November 2022

Dr. Stephanie Kwon holding an "I voted" sticker

A Passion for Advocacy

by Jennifer Ware

This summer, if you attended one of the MUSC Pediatrics 2022 Summer Advocacy Series lectures, you might have had the opportunity to learn more about the impact of climate change on child health, or about the best way to advocate for LGBTQ+ parents at every level in healthcare. But even though the sessions’ topics changed, one constant you could be assured of each week was the vibrant presence of Pediatrics’ Advocacy Director Dr. Stephanie Kwon. And it’s her passion for advocacy that is one of the cornerstones of the program’s resounding success.

Looking back over her past two years of involvement, Dr. Kwon recognizes the impact MUSC has had on her career and is especially grateful that the Department of Pediatrics’ passion for Advocacy matches her own. “Coming here, I could not have imagined the journey of where I am now,” she says.

Dr. Kwon first became interested in advocacy during her residency at the University of Louisville in Kentucky. “I was involved in their resident organization for advocacy and had a couple of advocacy projects, and so I knew early on that was something I wanted to incorporate into my career,” she says. “As soon as I knew I was coming to MUSC – even before I started – I reached out to Dr. Annie Andrews (former director of the Hospitalist Fellowship program and Residency Advocacy Program) in July of 2020 to ask her how I could get involved.”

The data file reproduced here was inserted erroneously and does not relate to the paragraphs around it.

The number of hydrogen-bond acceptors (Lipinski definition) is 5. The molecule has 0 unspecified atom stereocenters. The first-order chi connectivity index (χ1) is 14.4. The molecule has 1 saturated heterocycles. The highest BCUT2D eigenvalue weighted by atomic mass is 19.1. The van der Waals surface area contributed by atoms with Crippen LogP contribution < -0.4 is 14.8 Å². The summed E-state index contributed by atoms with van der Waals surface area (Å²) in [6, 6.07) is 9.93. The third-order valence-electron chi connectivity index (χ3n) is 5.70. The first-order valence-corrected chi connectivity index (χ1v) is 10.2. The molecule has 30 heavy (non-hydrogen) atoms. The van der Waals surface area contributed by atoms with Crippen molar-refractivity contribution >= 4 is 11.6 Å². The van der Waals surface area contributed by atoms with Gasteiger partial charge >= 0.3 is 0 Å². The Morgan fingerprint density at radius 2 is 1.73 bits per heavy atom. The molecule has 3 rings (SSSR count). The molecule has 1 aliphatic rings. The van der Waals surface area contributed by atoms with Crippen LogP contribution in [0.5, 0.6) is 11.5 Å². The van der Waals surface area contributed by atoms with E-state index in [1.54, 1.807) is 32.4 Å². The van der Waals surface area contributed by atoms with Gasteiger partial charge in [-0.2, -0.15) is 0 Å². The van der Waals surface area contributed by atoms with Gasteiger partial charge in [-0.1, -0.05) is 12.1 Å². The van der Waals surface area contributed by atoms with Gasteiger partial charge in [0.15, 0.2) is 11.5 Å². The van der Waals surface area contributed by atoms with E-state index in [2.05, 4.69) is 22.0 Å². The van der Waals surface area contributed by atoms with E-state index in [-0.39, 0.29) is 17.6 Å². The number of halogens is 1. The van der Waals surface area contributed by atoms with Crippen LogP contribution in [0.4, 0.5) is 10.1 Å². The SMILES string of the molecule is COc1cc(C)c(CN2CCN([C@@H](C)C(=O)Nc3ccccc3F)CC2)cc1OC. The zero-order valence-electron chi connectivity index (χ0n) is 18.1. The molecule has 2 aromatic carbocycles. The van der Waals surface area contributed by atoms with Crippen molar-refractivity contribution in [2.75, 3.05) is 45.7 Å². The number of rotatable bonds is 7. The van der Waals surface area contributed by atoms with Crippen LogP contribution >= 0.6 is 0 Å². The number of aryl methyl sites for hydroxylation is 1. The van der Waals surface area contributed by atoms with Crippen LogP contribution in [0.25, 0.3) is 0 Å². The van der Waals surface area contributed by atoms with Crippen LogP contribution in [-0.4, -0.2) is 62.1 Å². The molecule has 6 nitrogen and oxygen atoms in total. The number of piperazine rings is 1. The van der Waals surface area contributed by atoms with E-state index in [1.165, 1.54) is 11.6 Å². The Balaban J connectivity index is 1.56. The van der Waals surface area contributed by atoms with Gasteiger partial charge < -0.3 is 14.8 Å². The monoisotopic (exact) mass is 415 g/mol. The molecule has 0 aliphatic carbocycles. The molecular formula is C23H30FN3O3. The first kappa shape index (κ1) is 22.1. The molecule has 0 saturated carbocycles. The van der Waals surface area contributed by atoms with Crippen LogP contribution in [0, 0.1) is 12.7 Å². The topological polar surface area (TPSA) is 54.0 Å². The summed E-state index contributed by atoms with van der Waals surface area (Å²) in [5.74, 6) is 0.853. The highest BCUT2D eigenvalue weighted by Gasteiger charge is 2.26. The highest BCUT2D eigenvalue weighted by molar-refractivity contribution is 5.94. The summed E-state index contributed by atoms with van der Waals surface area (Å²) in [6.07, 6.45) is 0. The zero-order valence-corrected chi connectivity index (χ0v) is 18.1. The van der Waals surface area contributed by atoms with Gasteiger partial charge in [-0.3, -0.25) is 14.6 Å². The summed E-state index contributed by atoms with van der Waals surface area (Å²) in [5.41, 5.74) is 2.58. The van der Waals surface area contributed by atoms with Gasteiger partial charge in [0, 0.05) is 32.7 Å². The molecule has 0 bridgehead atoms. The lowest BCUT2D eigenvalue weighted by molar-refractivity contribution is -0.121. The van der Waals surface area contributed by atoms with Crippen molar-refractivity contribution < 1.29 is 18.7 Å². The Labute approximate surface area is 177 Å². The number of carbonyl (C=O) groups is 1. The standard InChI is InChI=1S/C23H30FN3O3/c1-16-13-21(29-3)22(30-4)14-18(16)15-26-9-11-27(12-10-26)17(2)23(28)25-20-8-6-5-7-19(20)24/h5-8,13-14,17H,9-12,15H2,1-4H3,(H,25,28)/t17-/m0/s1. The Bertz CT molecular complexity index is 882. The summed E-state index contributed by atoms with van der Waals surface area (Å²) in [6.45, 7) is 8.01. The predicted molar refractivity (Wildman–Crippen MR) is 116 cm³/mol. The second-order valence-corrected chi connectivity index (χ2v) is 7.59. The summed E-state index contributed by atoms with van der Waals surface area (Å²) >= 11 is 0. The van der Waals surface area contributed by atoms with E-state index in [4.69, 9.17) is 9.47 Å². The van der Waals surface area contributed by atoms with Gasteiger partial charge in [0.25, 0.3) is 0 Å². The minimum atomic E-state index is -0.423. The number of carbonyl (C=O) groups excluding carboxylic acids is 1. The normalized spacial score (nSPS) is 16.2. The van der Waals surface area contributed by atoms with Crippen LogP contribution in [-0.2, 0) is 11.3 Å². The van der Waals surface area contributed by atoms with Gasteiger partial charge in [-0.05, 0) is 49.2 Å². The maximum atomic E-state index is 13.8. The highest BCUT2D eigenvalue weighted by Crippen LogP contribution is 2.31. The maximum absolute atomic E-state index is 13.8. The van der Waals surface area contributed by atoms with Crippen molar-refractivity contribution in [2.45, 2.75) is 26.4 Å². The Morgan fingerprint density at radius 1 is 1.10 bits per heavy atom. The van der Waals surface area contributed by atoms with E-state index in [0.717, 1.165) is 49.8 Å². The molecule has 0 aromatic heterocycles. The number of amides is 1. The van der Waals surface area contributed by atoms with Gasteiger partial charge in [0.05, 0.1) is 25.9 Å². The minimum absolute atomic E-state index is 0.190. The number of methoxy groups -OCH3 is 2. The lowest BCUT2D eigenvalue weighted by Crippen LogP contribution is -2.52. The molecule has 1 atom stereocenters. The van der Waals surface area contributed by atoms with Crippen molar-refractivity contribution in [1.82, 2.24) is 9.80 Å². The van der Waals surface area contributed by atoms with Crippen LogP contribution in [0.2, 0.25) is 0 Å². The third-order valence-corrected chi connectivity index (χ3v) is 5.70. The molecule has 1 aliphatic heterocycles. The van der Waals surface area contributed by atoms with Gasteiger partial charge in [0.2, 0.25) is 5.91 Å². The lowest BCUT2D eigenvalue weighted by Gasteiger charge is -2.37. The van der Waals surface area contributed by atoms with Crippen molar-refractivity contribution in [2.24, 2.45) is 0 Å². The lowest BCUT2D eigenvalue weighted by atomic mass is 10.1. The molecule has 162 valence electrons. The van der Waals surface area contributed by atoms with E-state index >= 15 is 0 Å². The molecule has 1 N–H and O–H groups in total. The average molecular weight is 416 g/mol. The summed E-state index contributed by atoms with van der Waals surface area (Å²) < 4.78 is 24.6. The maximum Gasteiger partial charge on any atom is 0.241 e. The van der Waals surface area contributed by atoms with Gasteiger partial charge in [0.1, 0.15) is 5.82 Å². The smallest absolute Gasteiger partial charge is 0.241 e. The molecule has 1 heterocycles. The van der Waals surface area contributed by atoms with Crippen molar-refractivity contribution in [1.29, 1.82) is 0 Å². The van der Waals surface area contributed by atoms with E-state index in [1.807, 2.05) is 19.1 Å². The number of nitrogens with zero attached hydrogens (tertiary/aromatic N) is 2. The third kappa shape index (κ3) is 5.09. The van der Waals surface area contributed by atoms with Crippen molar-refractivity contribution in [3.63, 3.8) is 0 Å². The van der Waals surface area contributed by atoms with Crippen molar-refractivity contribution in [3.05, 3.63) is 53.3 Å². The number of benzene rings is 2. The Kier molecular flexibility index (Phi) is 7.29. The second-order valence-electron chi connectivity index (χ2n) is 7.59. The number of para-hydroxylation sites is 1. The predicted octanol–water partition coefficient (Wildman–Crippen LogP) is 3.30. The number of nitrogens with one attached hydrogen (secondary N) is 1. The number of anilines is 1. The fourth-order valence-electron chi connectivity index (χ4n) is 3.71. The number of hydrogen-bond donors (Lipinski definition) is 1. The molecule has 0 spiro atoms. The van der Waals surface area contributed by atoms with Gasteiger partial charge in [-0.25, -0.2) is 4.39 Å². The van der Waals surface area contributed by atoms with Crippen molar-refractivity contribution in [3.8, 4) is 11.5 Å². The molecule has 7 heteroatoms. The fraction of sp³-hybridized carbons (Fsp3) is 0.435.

At first it was just attending the series’ lectures. “I listened to all of them, and that was my first experience. Then after that, (Dr. Andrews) provided me with an opportunity to become involved with the program and I became the Associate Director of Advocacy.”

In her new her role, Dr. Kwon was able to help shape the 2021 lecture series in terms of what topics would be covered, as well as presenting a few of the lectures herself in collaboration with other faculty members. “That year the series featured a representative from the Lowcountry Food Bank who touched on food insecurity, and an in-depth discussion about the racism in the healthcare industry facing providers and patients.”

After the season ended, Dr. Andrews decided to step down as Advocacy director, and Dr. Kwon assumed the role. One of her first major tasks was to utilize the coveted July and August Friday 8 a.m. time slot.

“Grand Rounds is the regular scheduled programming that happens Fridays during the majority of the academic year,” she says. “The time between July and August was kind of a break – there were actually no grand rounds – so we capitalized on that opportunity to fill in that gap and be able to use that time as part of our curriculum for the pediatric residents and then also have that reach to the faculty as well to highlight important advocacy topics.”